Prof. Nick Bostrom of Oxford University. Courtesy photo
SANTA FE ― Best-selling author and TED speaker, Dr. Nick Bostrom asks “Can We Reshape Humanity’s Deep Future?” at 2 p.m., Sunday, June 7 at the James A. Little Theater.
Presented by The School for Advanced Research (SAR), Bostrom asks us to reimagine the future of mankind and the consequences of our current intellectual and scientific paths. If we want to mindfully shape the long-term consequences of our actions, we must consider how they will affect the complicated dynamics that shape the future.
In this context, Bostrom will discuss the concept of existential risk—the question of whether an adverse outcome would end intelligent life or drastically curtail its potential for a viable future. Are there future paths that promise to reduce existential risk even slightly? But discovering those paths raises an array of issues: the analysis of future technology and its capabilities, anthropics (the idea that observations of the physical universe must be compatible with the conscious and intelligent life that observes it), population ethics, human enhancement ethics, and game theory.
Bostrom is the author of Superintelligence: Paths, Dangers, Strategies, which argues that the first artificially created superintelligence may shape the future of terrestrial life, and not for the good of mankind. “If we now reflect that human beings consist of useful resources … we can see that the outcome could easily be one in which humanity quickly becomes extinct,” he writes.
Tickets for the June 7, 2 p.m. lecture are $10; $25 includes the lecture and post-lecture reception/book signing on the SAR campus.
Prices do not include purchase of the book, limited quantities of which will be for sale at the lecture and reception. Membership incentives will also be available at the door: $50 for lecture, reception/book signing, and Arroyo Hondo level membership to SAR; $80 for lecture, reception/book signing, and Pecos level membership. More information and tickets at http://sarweb.org/.
About Nick Bostrom:
Nick Bostrom (http://www.nickbostrom.com/) is Professor in the Faculty of Philosophy at Oxford University. He is the founding director of the Future of Humanity Institute, a multidisciplinary research center that enables a few exceptional mathematicians, philosophers, and scientists to think carefully about global priorities and big questions for humanity.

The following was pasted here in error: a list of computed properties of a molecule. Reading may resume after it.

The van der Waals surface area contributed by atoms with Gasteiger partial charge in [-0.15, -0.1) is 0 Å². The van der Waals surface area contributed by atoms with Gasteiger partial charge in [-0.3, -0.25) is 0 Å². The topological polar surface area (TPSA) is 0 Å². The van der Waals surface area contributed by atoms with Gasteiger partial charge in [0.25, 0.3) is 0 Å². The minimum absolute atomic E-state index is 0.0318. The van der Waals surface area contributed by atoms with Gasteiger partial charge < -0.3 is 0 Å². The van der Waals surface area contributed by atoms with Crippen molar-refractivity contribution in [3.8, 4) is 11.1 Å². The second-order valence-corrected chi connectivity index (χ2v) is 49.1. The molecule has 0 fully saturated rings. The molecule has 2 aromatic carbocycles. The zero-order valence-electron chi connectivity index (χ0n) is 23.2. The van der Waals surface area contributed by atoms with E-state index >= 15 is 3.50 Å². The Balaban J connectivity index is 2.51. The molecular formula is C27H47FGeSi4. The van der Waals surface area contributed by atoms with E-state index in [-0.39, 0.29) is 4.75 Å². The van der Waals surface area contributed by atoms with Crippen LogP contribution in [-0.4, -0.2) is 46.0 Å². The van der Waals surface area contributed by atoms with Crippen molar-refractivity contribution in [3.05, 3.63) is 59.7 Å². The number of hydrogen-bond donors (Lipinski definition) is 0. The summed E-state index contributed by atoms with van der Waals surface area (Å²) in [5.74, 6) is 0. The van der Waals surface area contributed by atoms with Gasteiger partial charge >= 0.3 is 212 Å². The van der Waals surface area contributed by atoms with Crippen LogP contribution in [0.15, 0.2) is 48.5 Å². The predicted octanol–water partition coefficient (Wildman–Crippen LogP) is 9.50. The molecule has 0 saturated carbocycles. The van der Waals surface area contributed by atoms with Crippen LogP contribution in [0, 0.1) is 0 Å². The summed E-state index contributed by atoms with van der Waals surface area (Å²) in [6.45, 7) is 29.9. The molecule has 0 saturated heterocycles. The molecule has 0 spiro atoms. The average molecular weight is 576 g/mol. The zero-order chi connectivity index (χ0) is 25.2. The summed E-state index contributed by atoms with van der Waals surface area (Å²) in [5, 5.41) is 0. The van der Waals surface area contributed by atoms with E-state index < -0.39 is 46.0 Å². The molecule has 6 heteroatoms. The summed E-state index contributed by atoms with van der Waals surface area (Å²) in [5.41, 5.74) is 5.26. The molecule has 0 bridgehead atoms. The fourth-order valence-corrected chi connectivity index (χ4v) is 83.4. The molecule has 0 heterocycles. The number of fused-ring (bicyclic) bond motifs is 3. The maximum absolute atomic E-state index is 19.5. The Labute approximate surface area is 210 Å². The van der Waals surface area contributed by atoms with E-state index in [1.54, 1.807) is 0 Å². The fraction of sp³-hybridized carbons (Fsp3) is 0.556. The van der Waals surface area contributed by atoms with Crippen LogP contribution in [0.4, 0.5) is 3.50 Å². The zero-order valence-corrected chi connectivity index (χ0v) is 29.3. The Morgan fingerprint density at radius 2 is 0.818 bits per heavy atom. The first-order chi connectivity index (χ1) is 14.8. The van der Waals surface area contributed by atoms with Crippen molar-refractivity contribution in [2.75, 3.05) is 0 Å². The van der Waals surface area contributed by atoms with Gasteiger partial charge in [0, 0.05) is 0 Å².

He is the recipient of a Eugene R. Gannon Award and has been listed on Foreign Policy’s Top 100 Global Thinkers list. He was included on Prospect magazine’s World Thinkers list, the youngest person in the top 15 from all fields and the highest-ranked analytic philosopher. His writings have been translated into 24 languages.
Bostrom’s background includes physics, computational neuroscience, and mathematical logic as well as philosophy. He is the author of some 200 publications, including Anthropic Bias (Routledge, 2002), Global Catastrophic Risks (ed., OUP, 2008), Human Enhancement (ed., OUP, 2009), and Superintelligence: Paths, Dangers, Strategies (OUP, 2014), a New York Times bestseller. He is best known for his work in five areas: existential risk; the simulation argument; anthropics; impacts of future technology; and implications of consequentialism for global strategy.
Here are links that will introduce you to Bostrom’s talks and the theme of existential risk and humanity’s deep future:
- You Should Be Terrified of Superintelligent Machines, Slate, Sept. 2014: http://ow.ly/MbAH3 Authors@Google Talk: https://www.youtube.com/watch?
- TEDx Talks: What happens when our computers get smarter than we are?: https://www.youtube.com/watch?
- Omens, Aeon, Feb. 2013: http://aeon.co/magazine/
About the School for Advanced Research (SAR):
The School for Advanced Research has supported innovative social science research and Native American artistic creativity for more than a century. Since SAR began offering fellowships in 1972, the school has funded the work of more than 345 SAR scholars and artists, among whose ranks are six MacArthur Fellows and 18 Guggenheim Fellows. Join SAR in Santa Fe for insightful lectures or a tour of the School’s historic campus. Follow the work of resident scholars and Native American artists at www.sarsf.org.